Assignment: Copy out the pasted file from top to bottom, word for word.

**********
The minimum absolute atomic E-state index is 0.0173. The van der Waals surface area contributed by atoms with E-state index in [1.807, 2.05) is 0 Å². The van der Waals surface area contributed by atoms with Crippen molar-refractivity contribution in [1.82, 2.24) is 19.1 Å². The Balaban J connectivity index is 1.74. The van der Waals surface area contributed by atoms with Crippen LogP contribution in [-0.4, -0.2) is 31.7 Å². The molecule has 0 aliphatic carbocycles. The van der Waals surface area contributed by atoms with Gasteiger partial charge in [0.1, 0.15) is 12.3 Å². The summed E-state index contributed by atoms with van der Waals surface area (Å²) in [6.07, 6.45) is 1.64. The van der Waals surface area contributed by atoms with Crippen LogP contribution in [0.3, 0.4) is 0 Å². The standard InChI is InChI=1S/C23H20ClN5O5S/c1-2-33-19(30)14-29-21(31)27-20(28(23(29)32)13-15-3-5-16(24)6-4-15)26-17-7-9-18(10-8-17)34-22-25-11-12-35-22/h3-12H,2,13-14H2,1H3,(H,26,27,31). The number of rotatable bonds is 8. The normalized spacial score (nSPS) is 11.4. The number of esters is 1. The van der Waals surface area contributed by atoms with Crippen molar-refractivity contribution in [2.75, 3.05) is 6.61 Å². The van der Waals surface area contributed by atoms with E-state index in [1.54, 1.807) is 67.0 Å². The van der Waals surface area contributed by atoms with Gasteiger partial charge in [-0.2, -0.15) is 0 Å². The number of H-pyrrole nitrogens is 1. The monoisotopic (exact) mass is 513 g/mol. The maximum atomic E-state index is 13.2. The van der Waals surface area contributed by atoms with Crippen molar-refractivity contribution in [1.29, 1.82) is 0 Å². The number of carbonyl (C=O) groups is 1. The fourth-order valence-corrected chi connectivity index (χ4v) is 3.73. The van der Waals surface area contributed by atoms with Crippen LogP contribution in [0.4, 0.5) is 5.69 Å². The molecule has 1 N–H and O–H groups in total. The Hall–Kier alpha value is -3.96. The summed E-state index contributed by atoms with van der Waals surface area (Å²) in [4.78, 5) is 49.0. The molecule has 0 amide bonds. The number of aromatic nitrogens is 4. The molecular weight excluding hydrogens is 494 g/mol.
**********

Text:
The minimum absolute atomic E-state index is 0.0173. The van der Waals surface area contributed by atoms with E-state index in [1.807, 2.05) is 0 Å². The van der Waals surface area contributed by atoms with Crippen molar-refractivity contribution in [1.82, 2.24) is 19.1 Å². The Balaban J connectivity index is 1.74. The van der Waals surface area contributed by atoms with Crippen LogP contribution in [-0.4, -0.2) is 31.7 Å². The molecule has 0 aliphatic carbocycles. The van der Waals surface area contributed by atoms with Gasteiger partial charge in [0.1, 0.15) is 12.3 Å². The summed E-state index contributed by atoms with van der Waals surface area (Å²) in [6.07, 6.45) is 1.64. The van der Waals surface area contributed by atoms with Crippen LogP contribution in [0.3, 0.4) is 0 Å². The standard InChI is InChI=1S/C23H20ClN5O5S/c1-2-33-19(30)14-29-21(31)27-20(28(23(29)32)13-15-3-5-16(24)6-4-15)26-17-7-9-18(10-8-17)34-22-25-11-12-35-22/h3-12H,2,13-14H2,1H3,(H,26,27,31). The number of rotatable bonds is 8. The normalized spacial score (nSPS) is 11.4. The number of esters is 1. The van der Waals surface area contributed by atoms with Crippen molar-refractivity contribution in [2.75, 3.05) is 6.61 Å². The van der Waals surface area contributed by atoms with E-state index in [1.54, 1.807) is 67.0 Å². The van der Waals surface area contributed by atoms with Gasteiger partial charge in [-0.2, -0.15) is 0 Å². The number of H-pyrrole nitrogens is 1. The monoisotopic (exact) mass is 513 g/mol. The maximum atomic E-state index is 13.2. The van der Waals surface area contributed by atoms with Crippen molar-refractivity contribution in [1.29, 1.82) is 0 Å². The number of carbonyl (C=O) groups is 1. The fourth-order valence-corrected chi connectivity index (χ4v) is 3.73. The van der Waals surface area contributed by atoms with Crippen LogP contribution in [0.4, 0.5) is 5.69 Å². The molecule has 1 N–H and O–H groups in total. The Hall–Kier alpha value is -3.96. The summed E-state index contributed by atoms with van der Waals surface area (Å²) in [4.78, 5) is 49.0. The molecule has 0 amide bonds. The number of aromatic nitrogens is 4. The molecular weight excluding hydrogens is 494 g/mol.